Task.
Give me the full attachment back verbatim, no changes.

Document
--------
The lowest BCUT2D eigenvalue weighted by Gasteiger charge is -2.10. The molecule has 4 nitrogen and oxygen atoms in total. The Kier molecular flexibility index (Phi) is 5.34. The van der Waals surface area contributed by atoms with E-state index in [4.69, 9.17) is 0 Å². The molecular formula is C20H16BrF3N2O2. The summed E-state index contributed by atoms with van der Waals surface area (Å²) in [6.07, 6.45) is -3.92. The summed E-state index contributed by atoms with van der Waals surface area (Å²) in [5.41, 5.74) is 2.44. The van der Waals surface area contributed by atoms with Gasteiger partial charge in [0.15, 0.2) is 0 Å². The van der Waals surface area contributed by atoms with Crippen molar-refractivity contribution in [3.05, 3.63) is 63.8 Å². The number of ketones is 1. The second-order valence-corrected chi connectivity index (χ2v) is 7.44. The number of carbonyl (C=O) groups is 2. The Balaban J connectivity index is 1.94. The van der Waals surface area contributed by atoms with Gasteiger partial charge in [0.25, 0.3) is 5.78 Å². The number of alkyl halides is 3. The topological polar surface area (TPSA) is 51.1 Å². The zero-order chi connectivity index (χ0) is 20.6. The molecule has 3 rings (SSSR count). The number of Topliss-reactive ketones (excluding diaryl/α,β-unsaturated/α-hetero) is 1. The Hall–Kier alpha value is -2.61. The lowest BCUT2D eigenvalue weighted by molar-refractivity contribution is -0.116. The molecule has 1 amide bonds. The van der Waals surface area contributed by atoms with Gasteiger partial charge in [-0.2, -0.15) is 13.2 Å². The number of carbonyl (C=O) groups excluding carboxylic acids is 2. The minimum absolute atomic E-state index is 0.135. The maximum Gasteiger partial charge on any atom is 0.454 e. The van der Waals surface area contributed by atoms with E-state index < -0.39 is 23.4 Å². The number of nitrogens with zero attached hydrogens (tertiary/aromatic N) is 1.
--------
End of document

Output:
The lowest BCUT2D eigenvalue weighted by Gasteiger charge is -2.10. The molecule has 4 nitrogen and oxygen atoms in total. The Kier molecular flexibility index (Phi) is 5.34. The van der Waals surface area contributed by atoms with E-state index in [4.69, 9.17) is 0 Å². The molecular formula is C20H16BrF3N2O2. The summed E-state index contributed by atoms with van der Waals surface area (Å²) in [6.07, 6.45) is -3.92. The summed E-state index contributed by atoms with van der Waals surface area (Å²) in [5.41, 5.74) is 2.44. The van der Waals surface area contributed by atoms with Gasteiger partial charge in [0.15, 0.2) is 0 Å². The van der Waals surface area contributed by atoms with Crippen molar-refractivity contribution in [3.05, 3.63) is 63.8 Å². The number of ketones is 1. The second-order valence-corrected chi connectivity index (χ2v) is 7.44. The number of carbonyl (C=O) groups is 2. The Balaban J connectivity index is 1.94. The van der Waals surface area contributed by atoms with Gasteiger partial charge in [0.25, 0.3) is 5.78 Å². The number of alkyl halides is 3. The topological polar surface area (TPSA) is 51.1 Å². The zero-order chi connectivity index (χ0) is 20.6. The molecule has 3 rings (SSSR count). The number of Topliss-reactive ketones (excluding diaryl/α,β-unsaturated/α-hetero) is 1. The Hall–Kier alpha value is -2.61. The lowest BCUT2D eigenvalue weighted by molar-refractivity contribution is -0.116. The molecule has 1 amide bonds. The van der Waals surface area contributed by atoms with Gasteiger partial charge in [-0.2, -0.15) is 13.2 Å². The number of carbonyl (C=O) groups excluding carboxylic acids is 2. The minimum absolute atomic E-state index is 0.135. The maximum Gasteiger partial charge on any atom is 0.454 e. The van der Waals surface area contributed by atoms with E-state index < -0.39 is 23.4 Å². The number of nitrogens with zero attached hydrogens (tertiary/aromatic N) is 1.